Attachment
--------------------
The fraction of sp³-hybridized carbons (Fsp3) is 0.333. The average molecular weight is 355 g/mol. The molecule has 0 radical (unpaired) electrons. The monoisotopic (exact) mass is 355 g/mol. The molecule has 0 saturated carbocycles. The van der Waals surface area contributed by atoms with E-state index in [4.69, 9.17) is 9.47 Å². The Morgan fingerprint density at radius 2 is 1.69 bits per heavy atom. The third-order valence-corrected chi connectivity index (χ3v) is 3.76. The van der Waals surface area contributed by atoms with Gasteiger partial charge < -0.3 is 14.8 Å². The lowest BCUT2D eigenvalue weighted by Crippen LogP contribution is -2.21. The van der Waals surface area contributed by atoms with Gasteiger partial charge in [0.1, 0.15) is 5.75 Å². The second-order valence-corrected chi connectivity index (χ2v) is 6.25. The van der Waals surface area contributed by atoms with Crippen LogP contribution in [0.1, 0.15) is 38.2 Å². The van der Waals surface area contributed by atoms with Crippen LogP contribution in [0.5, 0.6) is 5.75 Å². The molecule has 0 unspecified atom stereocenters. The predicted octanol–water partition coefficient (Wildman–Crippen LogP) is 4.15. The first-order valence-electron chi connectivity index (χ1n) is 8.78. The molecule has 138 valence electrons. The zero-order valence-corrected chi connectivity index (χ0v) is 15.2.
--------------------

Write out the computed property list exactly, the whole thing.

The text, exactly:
The fraction of sp³-hybridized carbons (Fsp3) is 0.333. The average molecular weight is 355 g/mol. The molecule has 0 radical (unpaired) electrons. The monoisotopic (exact) mass is 355 g/mol. The molecule has 0 saturated carbocycles. The van der Waals surface area contributed by atoms with E-state index in [4.69, 9.17) is 9.47 Å². The Morgan fingerprint density at radius 2 is 1.69 bits per heavy atom. The third-order valence-corrected chi connectivity index (χ3v) is 3.76. The van der Waals surface area contributed by atoms with Gasteiger partial charge < -0.3 is 14.8 Å². The lowest BCUT2D eigenvalue weighted by Crippen LogP contribution is -2.21. The van der Waals surface area contributed by atoms with Gasteiger partial charge in [0.1, 0.15) is 5.75 Å². The second-order valence-corrected chi connectivity index (χ2v) is 6.25. The van der Waals surface area contributed by atoms with Crippen LogP contribution in [0.1, 0.15) is 38.2 Å². The van der Waals surface area contributed by atoms with Crippen LogP contribution in [0.5, 0.6) is 5.75 Å². The molecule has 0 unspecified atom stereocenters. The predicted octanol–water partition coefficient (Wildman–Crippen LogP) is 4.15. The first-order valence-electron chi connectivity index (χ1n) is 8.78. The molecule has 138 valence electrons. The zero-order valence-corrected chi connectivity index (χ0v) is 15.2.